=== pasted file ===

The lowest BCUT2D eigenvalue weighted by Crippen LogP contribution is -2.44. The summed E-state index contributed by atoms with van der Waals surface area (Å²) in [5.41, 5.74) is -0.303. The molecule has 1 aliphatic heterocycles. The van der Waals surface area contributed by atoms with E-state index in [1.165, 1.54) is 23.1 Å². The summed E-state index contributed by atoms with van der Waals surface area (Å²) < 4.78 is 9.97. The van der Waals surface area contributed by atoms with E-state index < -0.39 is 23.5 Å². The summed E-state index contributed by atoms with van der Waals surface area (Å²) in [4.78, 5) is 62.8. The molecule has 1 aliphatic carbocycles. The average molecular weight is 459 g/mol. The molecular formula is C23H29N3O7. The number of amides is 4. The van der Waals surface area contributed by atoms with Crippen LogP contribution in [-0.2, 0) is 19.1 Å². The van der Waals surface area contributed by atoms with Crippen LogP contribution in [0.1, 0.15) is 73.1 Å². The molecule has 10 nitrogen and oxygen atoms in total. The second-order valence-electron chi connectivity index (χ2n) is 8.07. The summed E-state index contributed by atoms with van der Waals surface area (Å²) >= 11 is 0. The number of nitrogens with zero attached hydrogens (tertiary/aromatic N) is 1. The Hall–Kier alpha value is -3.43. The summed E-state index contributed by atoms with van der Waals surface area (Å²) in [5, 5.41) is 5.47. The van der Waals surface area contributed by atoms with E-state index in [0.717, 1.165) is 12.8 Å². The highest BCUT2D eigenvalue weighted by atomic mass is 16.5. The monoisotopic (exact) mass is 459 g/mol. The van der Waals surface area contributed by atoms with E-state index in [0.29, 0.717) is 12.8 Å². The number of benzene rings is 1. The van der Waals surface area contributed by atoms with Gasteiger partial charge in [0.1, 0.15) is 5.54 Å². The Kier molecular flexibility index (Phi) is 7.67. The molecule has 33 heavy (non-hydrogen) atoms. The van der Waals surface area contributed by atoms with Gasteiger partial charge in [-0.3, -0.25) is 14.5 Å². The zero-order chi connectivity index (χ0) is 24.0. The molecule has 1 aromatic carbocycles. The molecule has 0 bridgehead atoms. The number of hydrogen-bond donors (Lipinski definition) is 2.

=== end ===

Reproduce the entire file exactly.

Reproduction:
The lowest BCUT2D eigenvalue weighted by Crippen LogP contribution is -2.44. The summed E-state index contributed by atoms with van der Waals surface area (Å²) in [5.41, 5.74) is -0.303. The molecule has 1 aliphatic heterocycles. The van der Waals surface area contributed by atoms with E-state index in [1.165, 1.54) is 23.1 Å². The summed E-state index contributed by atoms with van der Waals surface area (Å²) < 4.78 is 9.97. The van der Waals surface area contributed by atoms with E-state index < -0.39 is 23.5 Å². The summed E-state index contributed by atoms with van der Waals surface area (Å²) in [4.78, 5) is 62.8. The molecule has 1 aliphatic carbocycles. The average molecular weight is 459 g/mol. The molecular formula is C23H29N3O7. The number of amides is 4. The van der Waals surface area contributed by atoms with Crippen LogP contribution in [-0.2, 0) is 19.1 Å². The van der Waals surface area contributed by atoms with Crippen LogP contribution in [0.1, 0.15) is 73.1 Å². The molecule has 10 nitrogen and oxygen atoms in total. The second-order valence-electron chi connectivity index (χ2n) is 8.07. The summed E-state index contributed by atoms with van der Waals surface area (Å²) >= 11 is 0. The number of nitrogens with zero attached hydrogens (tertiary/aromatic N) is 1. The Hall–Kier alpha value is -3.43. The summed E-state index contributed by atoms with van der Waals surface area (Å²) in [5, 5.41) is 5.47. The van der Waals surface area contributed by atoms with E-state index in [0.717, 1.165) is 12.8 Å². The highest BCUT2D eigenvalue weighted by atomic mass is 16.5. The monoisotopic (exact) mass is 459 g/mol. The van der Waals surface area contributed by atoms with E-state index in [0.29, 0.717) is 12.8 Å². The number of benzene rings is 1. The van der Waals surface area contributed by atoms with Gasteiger partial charge in [0.1, 0.15) is 5.54 Å². The Kier molecular flexibility index (Phi) is 7.67. The molecule has 33 heavy (non-hydrogen) atoms. The van der Waals surface area contributed by atoms with Gasteiger partial charge in [-0.3, -0.25) is 14.5 Å². The zero-order chi connectivity index (χ0) is 24.0. The molecule has 1 aromatic carbocycles. The molecule has 0 bridgehead atoms. The number of hydrogen-bond donors (Lipinski definition) is 2.